Home > JDBC Navigator
A free database browser and editor
JDBC Navigator is a free database browser and editor. It lets you open JDBC
database connections, browse schemas and tables, traverse relations by
finding rows referencing a row's primary key, traverse relations by finding
rows referenced by a row's foreign keys, edit table data (inserting new
rows, and editing or deleting existing rows). When you edit two or more
related tables, JDBC Navigator will automatically commit all edits in the
right order so as not to violate any constraints at any time.
JDBC Navigator runs interactive queries and table loading operations in the
background, so the application stays responsive while the query is in
progress; you can pause or cancel an incomplete query at any time, and you
can also edit incompletely-loaded tables without having to wait for the
query to finish.
You can copy and paste rows between tables; when you perform the paste
operation, you can specify how to map the source table's columns to the
destination's. You can also save the contents of a table to a CSV file,
which you can import into Microsoft Excel or other spreadsheet programs,
and you can import CSV files into a table; when you perform the import, you
can specify how to map the file's columns to the table's.
You can create snapshots of tables or sets of tables, and you can save
those snapshots to disk. Snapshots act like read-only databases; you can
browse them just like a regular JDBC connection.
You can compare two databases, and generate SQL scripts that will transform
one database into the other (as long as they have identical table
structures), or generate scripts that will re-create a schema from scratch.
You can use these scripts as a platform-neutral way of copying tables from
one database to another, assuming that the target database has a facility
to run SQL scripts.
You can also open a SQL window where you can interactively type SQL
statements, rather like a terminal, except the window is also a text editor
so you can easily tweak your statements and rerun them, and save them to
disk so you can reuse them later.
interpreter allows you to access the same underlying data objects that are
displayed on the screen, so you can load tables interactively, then
java.sql.CallableStatement interfaces. See here for details.
Compatibility: JDBC Navigator supports
Microsoft SQL Server,
The latest release is build 2738, dated 7 March 2023.
If you're interested in what's been going on with JDBC Navigator, see the
In addition to
jdbcnav.jar, you will need JDBC drivers for your databases. These
should be provided by your RDBMS vendor. For Oracle, the file to look for
Did I mention JDBC Navigator is a Java application? You will need Java to
run this thing; Sun's JDK or JRE,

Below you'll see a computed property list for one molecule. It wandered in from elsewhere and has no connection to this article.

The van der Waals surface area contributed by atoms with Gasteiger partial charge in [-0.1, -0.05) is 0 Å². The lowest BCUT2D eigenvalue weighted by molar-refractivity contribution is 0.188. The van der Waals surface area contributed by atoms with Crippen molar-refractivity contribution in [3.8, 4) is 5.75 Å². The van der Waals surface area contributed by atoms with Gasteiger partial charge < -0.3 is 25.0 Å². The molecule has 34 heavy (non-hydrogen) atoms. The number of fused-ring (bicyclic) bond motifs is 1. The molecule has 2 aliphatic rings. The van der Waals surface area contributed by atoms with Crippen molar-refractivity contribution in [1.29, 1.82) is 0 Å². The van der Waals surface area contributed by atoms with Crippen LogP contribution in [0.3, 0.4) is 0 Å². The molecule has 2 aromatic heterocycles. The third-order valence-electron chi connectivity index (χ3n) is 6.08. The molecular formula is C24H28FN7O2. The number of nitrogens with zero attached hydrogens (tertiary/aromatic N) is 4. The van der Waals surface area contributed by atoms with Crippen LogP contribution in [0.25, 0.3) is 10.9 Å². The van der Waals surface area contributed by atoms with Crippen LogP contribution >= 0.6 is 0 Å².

version 1.7 or later, will do the job.
How to use: put
jdbcnav.jar wherever you like; cd to that
directory and say
java -jar jdbcnav.jar
Alternatively, you may also be able to launch JDBC Navigator by simply
double-clicking the jdbcnav.jar icon in the Windows Explorer or Macintosh
Before opening any database connections, you will have to tell JDBC
Navigator how to find your JDBC drivers. To do this, select
Preferences from the
Navigator menu, and add the
jar files to the
If you are accessing multiple databases, and some of those databases are
different versions of one vendor's product (e.g., you want to access an
Oracle 8 and an Oracle 9 database at the same time), you may experience
problems if you try to put each of the applicable versions of that vendor's
JDBC driver in the classpath at the same time. To avoid these problems,
always use the most recent version of that vendor's JDBC driver in such
cases. (Again assuming you want to access Oracle 8 and Oracle 9 databases
simultaneously, don't use the Oracle 8 and Oracle 9 drivers at the same
time; the Oracle 9 driver knows how to talk to Oracle 8 databases, so just
use that one, and don't put the Oracle 8 driver in the classpath.)
You can download the source code from Github (https://github.com/thomasokken/jdbcnav) and tinker with it yourself if you wish.
Questions? Comments? Suggestions? Bug reports? Contact me, Thomas Okken, at
The following screen shots were taken while running JDBC Navigator under
Microsoft Windows. If you run it under a different operating system, the
look and feel of the user interface will be different (but the
functionality, and the user interface layout, will be the same).
You can select which look and feel you want to use by selecting
Preferences from the
Navigator menu, and then
selecting the desired option from the menu in the top left corner of the
Opening a connection, browsing tables, manipulating table data using
Detailed information about table structure and primary and foreign
Generating SQL scripts to update or rebuild a set of tables
Copying and pasting rows between tables, reshuffling columns as
Importing/exporting from/to CSV files
Finding rows that reference, or are referenced by, another row